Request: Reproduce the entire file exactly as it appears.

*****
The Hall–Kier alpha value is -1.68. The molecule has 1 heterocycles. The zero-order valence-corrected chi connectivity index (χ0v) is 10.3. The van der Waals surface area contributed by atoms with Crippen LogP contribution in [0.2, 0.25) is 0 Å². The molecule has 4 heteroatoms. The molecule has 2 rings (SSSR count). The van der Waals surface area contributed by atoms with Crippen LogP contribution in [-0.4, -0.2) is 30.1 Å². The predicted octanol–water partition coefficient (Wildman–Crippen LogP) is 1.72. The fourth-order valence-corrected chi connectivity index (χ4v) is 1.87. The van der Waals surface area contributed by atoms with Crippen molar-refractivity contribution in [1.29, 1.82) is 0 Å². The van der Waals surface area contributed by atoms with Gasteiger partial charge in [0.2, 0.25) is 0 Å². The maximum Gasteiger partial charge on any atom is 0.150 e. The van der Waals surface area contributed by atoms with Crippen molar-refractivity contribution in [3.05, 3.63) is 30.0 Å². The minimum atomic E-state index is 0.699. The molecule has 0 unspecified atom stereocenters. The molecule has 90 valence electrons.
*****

The Hall–Kier alpha value is -1.68. The molecule has 1 heterocycles. The zero-order valence-corrected chi connectivity index (χ0v) is 10.3. The van der Waals surface area contributed by atoms with Crippen LogP contribution in [0.2, 0.25) is 0 Å². The molecule has 4 heteroatoms. The molecule has 2 rings (SSSR count). The van der Waals surface area contributed by atoms with Crippen LogP contribution in [-0.4, -0.2) is 30.1 Å². The predicted octanol–water partition coefficient (Wildman–Crippen LogP) is 1.72. The fourth-order valence-corrected chi connectivity index (χ4v) is 1.87. The van der Waals surface area contributed by atoms with Crippen molar-refractivity contribution in [1.29, 1.82) is 0 Å². The van der Waals surface area contributed by atoms with Gasteiger partial charge in [0.2, 0.25) is 0 Å². The maximum Gasteiger partial charge on any atom is 0.150 e. The van der Waals surface area contributed by atoms with Crippen molar-refractivity contribution in [3.05, 3.63) is 30.0 Å². The minimum atomic E-state index is 0.699. The molecule has 0 unspecified atom stereocenters. The molecule has 90 valence electrons.